Ditching nine-to-five working patterns is also a good idea. “Work with the rhythms of your staff the best way you can,” advises Kearslake. “Be flexible: concede not everybody needs a 9am start. If somebody functions better when starting later in the day, let them do that. Also, set clear boundaries about what they need to achieve, rather than focusing on when they’re available.”
According to research by Henley Business School, millennials and generation Z (those born those born between the mid-1990s and early-2010s) desire flexible working and would happily trade pay for the freedom to work wherever and whenever they want.
“With that particular age group, if you show that you’re prepared to give some leeway, you’re more likely to win their hearts when it comes to things that you can’t be flexible about,” says Kearslake.
Be mindful of their home working conditions
Junior members of staff, apprentices and trainees are more likely to be working from a parental home or shared accommodation. It’s something that bosses should be conscious of, says Kearslake.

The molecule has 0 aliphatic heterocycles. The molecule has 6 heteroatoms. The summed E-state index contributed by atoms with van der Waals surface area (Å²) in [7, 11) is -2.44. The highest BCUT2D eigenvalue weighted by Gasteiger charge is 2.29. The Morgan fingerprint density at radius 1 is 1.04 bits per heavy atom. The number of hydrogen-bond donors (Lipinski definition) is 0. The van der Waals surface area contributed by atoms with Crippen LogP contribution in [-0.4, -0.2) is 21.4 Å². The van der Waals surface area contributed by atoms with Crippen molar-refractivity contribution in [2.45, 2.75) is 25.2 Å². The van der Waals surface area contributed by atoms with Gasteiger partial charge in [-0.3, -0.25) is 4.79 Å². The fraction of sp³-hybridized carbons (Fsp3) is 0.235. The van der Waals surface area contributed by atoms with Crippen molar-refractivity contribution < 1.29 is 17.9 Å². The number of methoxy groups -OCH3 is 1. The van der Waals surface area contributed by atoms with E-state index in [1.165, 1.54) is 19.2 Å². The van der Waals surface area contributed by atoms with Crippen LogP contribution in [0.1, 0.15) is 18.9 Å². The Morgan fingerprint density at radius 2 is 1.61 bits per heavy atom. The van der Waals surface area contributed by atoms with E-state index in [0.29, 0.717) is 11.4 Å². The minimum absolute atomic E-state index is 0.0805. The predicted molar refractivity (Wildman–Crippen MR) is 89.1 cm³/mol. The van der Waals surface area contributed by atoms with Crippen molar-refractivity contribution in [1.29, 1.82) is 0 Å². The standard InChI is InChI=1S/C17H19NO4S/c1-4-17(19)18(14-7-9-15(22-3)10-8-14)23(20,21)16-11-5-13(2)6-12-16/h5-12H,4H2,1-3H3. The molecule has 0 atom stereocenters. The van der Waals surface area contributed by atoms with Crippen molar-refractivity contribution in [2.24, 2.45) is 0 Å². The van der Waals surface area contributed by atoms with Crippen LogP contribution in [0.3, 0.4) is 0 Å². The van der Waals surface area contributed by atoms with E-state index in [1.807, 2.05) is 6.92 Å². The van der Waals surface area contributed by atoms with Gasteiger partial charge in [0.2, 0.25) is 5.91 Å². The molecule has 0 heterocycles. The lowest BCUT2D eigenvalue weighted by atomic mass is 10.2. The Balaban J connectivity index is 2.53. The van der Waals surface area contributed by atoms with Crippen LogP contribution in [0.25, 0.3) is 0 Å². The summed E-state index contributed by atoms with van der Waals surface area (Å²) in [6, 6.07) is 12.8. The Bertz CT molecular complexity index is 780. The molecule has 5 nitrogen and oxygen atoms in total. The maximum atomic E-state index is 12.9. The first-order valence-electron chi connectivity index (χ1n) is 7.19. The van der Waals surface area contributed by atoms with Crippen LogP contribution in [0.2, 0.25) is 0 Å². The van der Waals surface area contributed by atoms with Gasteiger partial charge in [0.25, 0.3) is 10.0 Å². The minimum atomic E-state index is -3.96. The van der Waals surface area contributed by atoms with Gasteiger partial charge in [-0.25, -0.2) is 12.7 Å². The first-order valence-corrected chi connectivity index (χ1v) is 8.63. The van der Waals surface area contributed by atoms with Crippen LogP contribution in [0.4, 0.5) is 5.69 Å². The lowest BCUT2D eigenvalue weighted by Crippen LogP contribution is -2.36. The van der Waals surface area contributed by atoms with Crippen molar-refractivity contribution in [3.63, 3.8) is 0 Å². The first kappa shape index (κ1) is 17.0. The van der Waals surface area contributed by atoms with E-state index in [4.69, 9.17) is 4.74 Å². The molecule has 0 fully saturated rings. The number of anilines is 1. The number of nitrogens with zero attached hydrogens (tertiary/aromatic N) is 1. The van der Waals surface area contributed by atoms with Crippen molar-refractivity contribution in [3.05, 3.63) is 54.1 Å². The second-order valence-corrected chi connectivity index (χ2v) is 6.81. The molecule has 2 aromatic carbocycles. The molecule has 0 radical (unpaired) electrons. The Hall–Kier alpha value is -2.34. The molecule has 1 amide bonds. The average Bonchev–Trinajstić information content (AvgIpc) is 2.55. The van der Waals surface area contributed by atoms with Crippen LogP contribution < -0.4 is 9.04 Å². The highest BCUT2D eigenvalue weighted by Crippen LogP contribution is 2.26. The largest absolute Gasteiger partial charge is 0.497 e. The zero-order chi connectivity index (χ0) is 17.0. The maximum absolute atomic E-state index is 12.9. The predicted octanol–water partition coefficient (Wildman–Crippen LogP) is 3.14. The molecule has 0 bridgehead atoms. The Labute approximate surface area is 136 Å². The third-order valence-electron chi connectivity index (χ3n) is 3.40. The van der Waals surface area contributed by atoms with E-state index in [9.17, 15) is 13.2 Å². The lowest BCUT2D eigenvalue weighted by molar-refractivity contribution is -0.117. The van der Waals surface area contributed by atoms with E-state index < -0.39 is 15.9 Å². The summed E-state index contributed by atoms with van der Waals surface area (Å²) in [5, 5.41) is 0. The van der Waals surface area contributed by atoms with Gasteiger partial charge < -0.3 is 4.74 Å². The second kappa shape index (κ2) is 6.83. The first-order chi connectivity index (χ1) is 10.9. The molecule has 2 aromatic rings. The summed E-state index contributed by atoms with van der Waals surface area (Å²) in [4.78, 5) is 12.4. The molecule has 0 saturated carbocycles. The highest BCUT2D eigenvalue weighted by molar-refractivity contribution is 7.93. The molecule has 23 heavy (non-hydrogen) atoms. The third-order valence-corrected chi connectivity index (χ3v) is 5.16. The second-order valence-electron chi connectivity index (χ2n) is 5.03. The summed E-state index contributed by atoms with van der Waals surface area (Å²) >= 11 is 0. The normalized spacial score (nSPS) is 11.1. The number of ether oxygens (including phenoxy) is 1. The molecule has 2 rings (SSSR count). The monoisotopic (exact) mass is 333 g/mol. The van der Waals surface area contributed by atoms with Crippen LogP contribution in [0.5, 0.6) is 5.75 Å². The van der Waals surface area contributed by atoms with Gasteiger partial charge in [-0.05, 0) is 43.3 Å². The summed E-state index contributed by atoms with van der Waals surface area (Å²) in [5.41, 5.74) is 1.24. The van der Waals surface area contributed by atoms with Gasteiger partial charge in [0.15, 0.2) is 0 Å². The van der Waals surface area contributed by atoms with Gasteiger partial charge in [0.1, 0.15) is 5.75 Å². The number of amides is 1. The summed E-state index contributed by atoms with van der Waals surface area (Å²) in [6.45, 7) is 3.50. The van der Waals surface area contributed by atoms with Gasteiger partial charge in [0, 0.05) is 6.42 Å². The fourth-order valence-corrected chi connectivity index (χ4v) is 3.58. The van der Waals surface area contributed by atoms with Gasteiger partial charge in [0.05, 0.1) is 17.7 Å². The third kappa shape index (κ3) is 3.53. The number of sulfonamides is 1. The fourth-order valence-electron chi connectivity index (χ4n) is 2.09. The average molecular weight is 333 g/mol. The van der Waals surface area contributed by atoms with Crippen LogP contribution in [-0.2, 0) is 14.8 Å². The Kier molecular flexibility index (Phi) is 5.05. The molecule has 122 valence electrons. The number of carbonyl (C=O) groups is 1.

“What kind of space are they working in? Have they got a spare room to work from? Or are they using the kitchen table as a desk? It might be noisy with lots of children around, or they could be caring for their relatives.”
If that’s the case, Kearslake suggests exercising some leniency. “These are unusual times and you can’t apply traditional working principles,” she says. “You’ve got to be understanding about the challenges they’re facing. Find out the best times of day for them to work. It might also mean that the apprentice has a conversation with their families, such as telling their furloughed mother they can’t watch Netflix in the background of their Zoom calls.”
Become acquainted with asynchronous working
Asynchronous working broadly means that business hours won’t be at the same time for everybody.
“Think carefully when scheduling hours for your staff,” says Kearslake. “For example, you could move somebody to starting early before their kids wake up, because that’s the only time when the house is quiet. Or you could shift other staff to the evenings because that’s when they’re most productive.”
Helping workers who aren’t tech-savvy
“Find whatever technology they are comfortable with,” says Kearslake. “If the rest of the team is on Zoom, and they’re more comfortable with telephone conversations, consider that instead.”
Helping less confident trainees
Holding team meetings on virtual conference calls may mean the voices of bashful staff may struggle to get heard. Fortunately, many videoconferencing platforms have chat functions where team members can type messages for co-workers (see Zoom’s ‘Raise Hand’ feature or Google Hangouts’ Google Chat).
4. Employee wellbeing
Looking after… the physical health of workers